A project where the NJC has matched Russian exile journalists with Nordic media houses is one concrete example of network exchange.

“We have managed to create a win-win project which satisfies not only Russian journalists. Several editors have told us the project was so beneficial to them that they would happily participate again,” says John Frølich.

One successful example is Nikita Vasilenko, a Russian journalist who got a job at the Sydsvenskan newspaper.

Bridges everywhere

But the majority of the NJC’s activities are in the Nordic region. Since its inception in 1957, the centre has offered Nordic journalists further education. An annual event is the so-called Aarhuskursen (the Aarhus course). 

This year’s theme is the Arctic and the new Nordic reality, and this autumn the course starts with a visit to Tromsø, this year’s Arctic capital, before moving on to Oslo and Brussels. Participants will be updated on the Arctic area with a focus on security and foreign policy and the green and digital transition.

Photo: NJC

A group of course participants visiting Brussels. Photo: NJC

These are big and topical issues, says John Frølich who points out that Aarhuskursen, like the other courses, provides an extra dimension beyond the annual topic.

“When you meet colleagues from other Nordic countries who tell you about their experiences, your own perspective widens. Nordic media often have different angles on issues like climate and environment for instance,” he says and tells us that several Aarhus groups still meet for reunions in various places in the Nordics.

One of these is the group that was formed as far back as 1977.

“They call themselves “The Nordic Pentecostals” since they first gathered during Pentecost in 1977. Since then, they have met at least once every year.”

And it is an advantage, believes John Frølich, to have personal journalist contacts when you need to do research or find people to interview in a different Nordic country. This author agrees – having contacted colleagues in neighbouring countries herself before writing various articles for this publication.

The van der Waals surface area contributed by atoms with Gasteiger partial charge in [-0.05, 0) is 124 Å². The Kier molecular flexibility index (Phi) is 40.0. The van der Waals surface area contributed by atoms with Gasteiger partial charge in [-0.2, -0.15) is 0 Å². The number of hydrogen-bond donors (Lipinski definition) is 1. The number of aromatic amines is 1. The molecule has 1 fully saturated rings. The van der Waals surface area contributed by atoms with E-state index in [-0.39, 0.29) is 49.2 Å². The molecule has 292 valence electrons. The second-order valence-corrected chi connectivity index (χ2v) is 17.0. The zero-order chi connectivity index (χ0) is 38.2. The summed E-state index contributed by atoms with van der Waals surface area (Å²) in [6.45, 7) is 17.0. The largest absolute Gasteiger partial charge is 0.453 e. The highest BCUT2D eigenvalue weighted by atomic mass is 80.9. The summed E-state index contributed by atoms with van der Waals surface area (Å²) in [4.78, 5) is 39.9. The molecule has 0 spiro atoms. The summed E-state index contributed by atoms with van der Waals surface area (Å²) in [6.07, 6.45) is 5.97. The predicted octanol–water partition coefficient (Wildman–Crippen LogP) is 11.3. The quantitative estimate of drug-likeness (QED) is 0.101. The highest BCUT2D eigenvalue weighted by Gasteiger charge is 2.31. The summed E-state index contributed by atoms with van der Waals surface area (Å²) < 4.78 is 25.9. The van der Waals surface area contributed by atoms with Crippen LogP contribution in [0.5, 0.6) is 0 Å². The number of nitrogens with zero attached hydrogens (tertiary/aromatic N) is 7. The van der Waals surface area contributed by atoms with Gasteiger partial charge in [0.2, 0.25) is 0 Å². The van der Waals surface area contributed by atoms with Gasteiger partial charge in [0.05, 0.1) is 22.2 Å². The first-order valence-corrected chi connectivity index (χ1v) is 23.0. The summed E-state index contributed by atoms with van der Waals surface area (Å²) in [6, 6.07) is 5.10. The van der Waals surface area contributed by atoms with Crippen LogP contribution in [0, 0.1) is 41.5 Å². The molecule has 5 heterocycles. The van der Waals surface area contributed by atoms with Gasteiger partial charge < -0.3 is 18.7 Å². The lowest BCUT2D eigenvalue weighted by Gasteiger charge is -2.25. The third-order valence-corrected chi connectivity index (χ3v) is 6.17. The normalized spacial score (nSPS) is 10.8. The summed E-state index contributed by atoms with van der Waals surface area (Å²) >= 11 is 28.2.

“At the NJC we strongly believe that we can develop journalism across the Nordics. Together we are stronger,” he says.

The vision

We return to where we started – how John Frølich sees the future of the Nordic region. One of his two answers included the Helsinki Treaty. The other covers the common vision that the Nordic countries agreed on in 2019.

The Nordic Region will become the most sustainable and integrated region in the world by 2030.

“Creating the world’s most integrated region by 2030 means both changes and sacrifice. It means that Nordic citizens must be aware of which decisions are being made and why. Journalists who know something about the Nordics and the region’s relationship to the rest of the world have an important job that helps provide transparency and contributes to the development of our democratic societies,” says John Frølich.

He also believes that the Nordic coordination ministers play an important role and should therefore be given far more influence on policy in their respective countries than they have today, in order to coordinate joint measures.